Summer is here! Long days and warm evenings. For some people, summer means camping, boating, swimming and other outdoor activities. If you are a reader, than you know how easy it is for books to take an unexpected dip in a body of water (or the bathtub) or get soaked in a sprinkler. Most of us just put up with the water-wrinkled pages if we are able to save the book and dry it out. However, I'm here to share with you a method that I learnt in one of my library courses. First, squeeze as much of the water out of the book as you can. Next, put the book in the freezer. You want it to freeze solid. Place a towel on a flat surface and put the completely frozen book on the towel. If the book is hardcover, you will want to put paper towel or another thin towel inside the front and back covers. Paperbacks just need a towel on the outside. Fold the towel over the top of the book, or place another towel on top of the book. Finally, place a very heavy weight on top of the whole stack. Whatever you use for a weight (larger book, full box, etc) must cover the book and extend over the edges, but not be so large that it tips over rather than sitting level. As the ice melts, the water will be absorbed by the towels so make sure you check occasionally, and change the towels/paper towels as necessary. Once the ice has completely melted, and all the water has been absorbed by the towels, your book should be as good as new, with nary any wrinkled pages. As you partake in your favourite summer activities, don’t let a waterlogged book spoil your summer fun this year.
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Beth's Ponderings I’m left-handed. Now, saying that in 2014, in North America, isn’t going to shock anyone. We joke about it now - I’m in my “right” mind. But, it wasn't always like that.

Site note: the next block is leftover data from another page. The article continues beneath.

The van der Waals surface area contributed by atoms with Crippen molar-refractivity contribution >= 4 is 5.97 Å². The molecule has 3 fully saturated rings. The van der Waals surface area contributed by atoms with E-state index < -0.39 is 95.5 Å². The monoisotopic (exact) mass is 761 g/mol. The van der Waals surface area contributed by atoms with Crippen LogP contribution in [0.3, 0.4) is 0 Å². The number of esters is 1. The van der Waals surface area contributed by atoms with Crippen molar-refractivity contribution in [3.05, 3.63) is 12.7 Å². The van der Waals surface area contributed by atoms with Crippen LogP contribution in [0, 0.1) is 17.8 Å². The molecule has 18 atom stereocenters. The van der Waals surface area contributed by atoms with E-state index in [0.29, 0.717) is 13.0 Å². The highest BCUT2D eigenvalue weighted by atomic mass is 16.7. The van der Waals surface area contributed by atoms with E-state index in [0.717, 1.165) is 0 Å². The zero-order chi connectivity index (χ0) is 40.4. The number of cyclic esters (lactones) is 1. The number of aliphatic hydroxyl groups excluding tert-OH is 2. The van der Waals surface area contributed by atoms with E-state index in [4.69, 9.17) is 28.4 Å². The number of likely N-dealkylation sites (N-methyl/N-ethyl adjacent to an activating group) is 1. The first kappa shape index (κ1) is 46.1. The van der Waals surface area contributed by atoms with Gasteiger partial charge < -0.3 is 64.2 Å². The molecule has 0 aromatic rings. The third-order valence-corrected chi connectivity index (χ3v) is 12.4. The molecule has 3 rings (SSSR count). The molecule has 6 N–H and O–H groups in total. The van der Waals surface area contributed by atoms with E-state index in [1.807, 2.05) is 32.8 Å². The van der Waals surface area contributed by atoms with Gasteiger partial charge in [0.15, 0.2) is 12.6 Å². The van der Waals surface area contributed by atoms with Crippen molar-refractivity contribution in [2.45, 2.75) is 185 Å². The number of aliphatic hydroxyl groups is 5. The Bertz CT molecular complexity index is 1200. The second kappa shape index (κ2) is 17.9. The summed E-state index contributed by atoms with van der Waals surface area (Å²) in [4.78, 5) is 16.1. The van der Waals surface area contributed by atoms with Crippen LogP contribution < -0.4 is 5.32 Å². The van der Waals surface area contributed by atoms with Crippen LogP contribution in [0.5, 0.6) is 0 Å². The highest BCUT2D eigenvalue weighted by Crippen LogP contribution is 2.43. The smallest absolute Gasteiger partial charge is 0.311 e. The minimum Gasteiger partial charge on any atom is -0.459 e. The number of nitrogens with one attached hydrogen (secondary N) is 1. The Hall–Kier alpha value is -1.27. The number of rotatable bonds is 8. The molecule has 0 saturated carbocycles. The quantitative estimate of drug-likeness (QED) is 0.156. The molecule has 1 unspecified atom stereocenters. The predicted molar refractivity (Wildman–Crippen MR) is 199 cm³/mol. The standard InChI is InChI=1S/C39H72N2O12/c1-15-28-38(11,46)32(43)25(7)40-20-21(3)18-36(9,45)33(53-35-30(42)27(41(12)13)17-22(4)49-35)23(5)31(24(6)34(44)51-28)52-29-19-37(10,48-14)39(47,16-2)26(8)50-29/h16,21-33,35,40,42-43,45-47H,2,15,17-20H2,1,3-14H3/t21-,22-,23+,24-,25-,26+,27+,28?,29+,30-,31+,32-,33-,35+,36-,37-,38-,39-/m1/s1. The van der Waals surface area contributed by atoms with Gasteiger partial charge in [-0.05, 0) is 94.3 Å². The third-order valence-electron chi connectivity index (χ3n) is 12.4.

In days of old, left-handedness was seen as evil, a sin, or a sign of witchcraft, and the poor folks who used their left hand were persecuted by the Church, which claimed Biblical authority for their actions against left-handed people. Seems they missed that one of the Hebrews’ great judges was a leftie. (Judges 4:15) At best, the “offender” would have their left hand cut off. Often, though, their punishment was death - by drowning, burning at the stake, hanging, or drawn-and-quartering. In the early 1900s folks became more enlightened about the concept of left-handedness, so rather than killing lefties, they forced them to use their right hand. This led to generations of mixed up left-handed folks. Not so much because they had to physically use a different hand - humans have two hands and are remarkably able to use either if the situation calls for it - but rather because of the continued use of shame and degradation heaped on them for being “different” and not conforming to the norm. Even as current as the early 1990s, one could find articles in prominent newspapers around the continent saying that left-handed people were a menace to society and should not be allowed operate macinery , or drive as they cause more accidents. Not true...making left TURNS causes more accidents than left-handed drivers. Being left-handed is a very intrinsic part of me and affects virtually everything I do from the moment I wake up till I go to bed at night. Yet, I don’t go around introducing myself thus: “Hi! I’m Beth and I’m left-handed.” It doesn’t even come up unless I see someone else writing with their left hand, and even then it is only mentioned in passing. So, if left-handedness is such an accepted part of every day life, why do we, as a society, continually persist in shaming people who live differently from what we have deemed the “norm” to be? Why do we, as a society, insist they have to change who they are to be accepted by us?